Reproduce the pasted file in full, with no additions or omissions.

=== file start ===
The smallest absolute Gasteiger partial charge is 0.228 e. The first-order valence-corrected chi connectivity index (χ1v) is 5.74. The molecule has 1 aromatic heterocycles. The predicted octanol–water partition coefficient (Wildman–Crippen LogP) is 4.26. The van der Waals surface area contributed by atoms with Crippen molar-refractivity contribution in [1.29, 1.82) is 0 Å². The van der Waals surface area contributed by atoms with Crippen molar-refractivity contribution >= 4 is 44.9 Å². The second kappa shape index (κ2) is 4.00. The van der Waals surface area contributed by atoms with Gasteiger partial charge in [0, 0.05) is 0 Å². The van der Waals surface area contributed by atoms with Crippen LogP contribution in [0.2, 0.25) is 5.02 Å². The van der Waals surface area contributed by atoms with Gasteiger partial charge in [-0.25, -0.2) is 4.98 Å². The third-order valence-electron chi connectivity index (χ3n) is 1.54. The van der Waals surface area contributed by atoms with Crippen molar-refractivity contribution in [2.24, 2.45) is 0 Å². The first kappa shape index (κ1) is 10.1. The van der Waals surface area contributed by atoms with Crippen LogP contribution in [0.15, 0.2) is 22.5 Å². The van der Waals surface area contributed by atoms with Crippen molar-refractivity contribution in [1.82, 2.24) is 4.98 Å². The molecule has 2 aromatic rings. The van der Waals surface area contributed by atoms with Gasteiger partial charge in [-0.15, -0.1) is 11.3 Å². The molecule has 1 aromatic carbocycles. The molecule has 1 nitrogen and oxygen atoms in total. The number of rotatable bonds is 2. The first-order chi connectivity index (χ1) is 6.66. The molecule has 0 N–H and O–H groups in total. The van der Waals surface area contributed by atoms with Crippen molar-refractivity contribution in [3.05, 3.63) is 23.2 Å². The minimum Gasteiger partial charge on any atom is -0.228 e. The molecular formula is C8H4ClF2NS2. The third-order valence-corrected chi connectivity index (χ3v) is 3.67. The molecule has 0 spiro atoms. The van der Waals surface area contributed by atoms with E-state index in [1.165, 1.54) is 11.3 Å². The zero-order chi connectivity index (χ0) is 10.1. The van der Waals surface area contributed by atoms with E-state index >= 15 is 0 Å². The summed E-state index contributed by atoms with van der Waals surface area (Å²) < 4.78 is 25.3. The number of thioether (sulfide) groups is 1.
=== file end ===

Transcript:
The smallest absolute Gasteiger partial charge is 0.228 e. The first-order valence-corrected chi connectivity index (χ1v) is 5.74. The molecule has 1 aromatic heterocycles. The predicted octanol–water partition coefficient (Wildman–Crippen LogP) is 4.26. The van der Waals surface area contributed by atoms with Crippen molar-refractivity contribution in [1.29, 1.82) is 0 Å². The van der Waals surface area contributed by atoms with Crippen molar-refractivity contribution >= 4 is 44.9 Å². The second kappa shape index (κ2) is 4.00. The van der Waals surface area contributed by atoms with Gasteiger partial charge in [0, 0.05) is 0 Å². The van der Waals surface area contributed by atoms with Crippen LogP contribution in [0.2, 0.25) is 5.02 Å². The van der Waals surface area contributed by atoms with Gasteiger partial charge in [-0.25, -0.2) is 4.98 Å². The third-order valence-electron chi connectivity index (χ3n) is 1.54. The van der Waals surface area contributed by atoms with Crippen molar-refractivity contribution in [2.24, 2.45) is 0 Å². The first kappa shape index (κ1) is 10.1. The van der Waals surface area contributed by atoms with Crippen LogP contribution in [0.15, 0.2) is 22.5 Å². The van der Waals surface area contributed by atoms with Crippen molar-refractivity contribution in [1.82, 2.24) is 4.98 Å². The molecule has 2 aromatic rings. The van der Waals surface area contributed by atoms with Gasteiger partial charge in [-0.15, -0.1) is 11.3 Å². The molecule has 1 aromatic carbocycles. The molecule has 1 nitrogen and oxygen atoms in total. The number of rotatable bonds is 2. The first-order chi connectivity index (χ1) is 6.66. The molecule has 0 N–H and O–H groups in total. The van der Waals surface area contributed by atoms with Crippen molar-refractivity contribution in [3.05, 3.63) is 23.2 Å². The minimum Gasteiger partial charge on any atom is -0.228 e. The molecular formula is C8H4ClF2NS2. The third-order valence-corrected chi connectivity index (χ3v) is 3.67. The molecule has 0 spiro atoms. The van der Waals surface area contributed by atoms with E-state index in [1.165, 1.54) is 11.3 Å². The zero-order chi connectivity index (χ0) is 10.1. The van der Waals surface area contributed by atoms with E-state index >= 15 is 0 Å². The summed E-state index contributed by atoms with van der Waals surface area (Å²) < 4.78 is 25.3. The number of thioether (sulfide) groups is 1.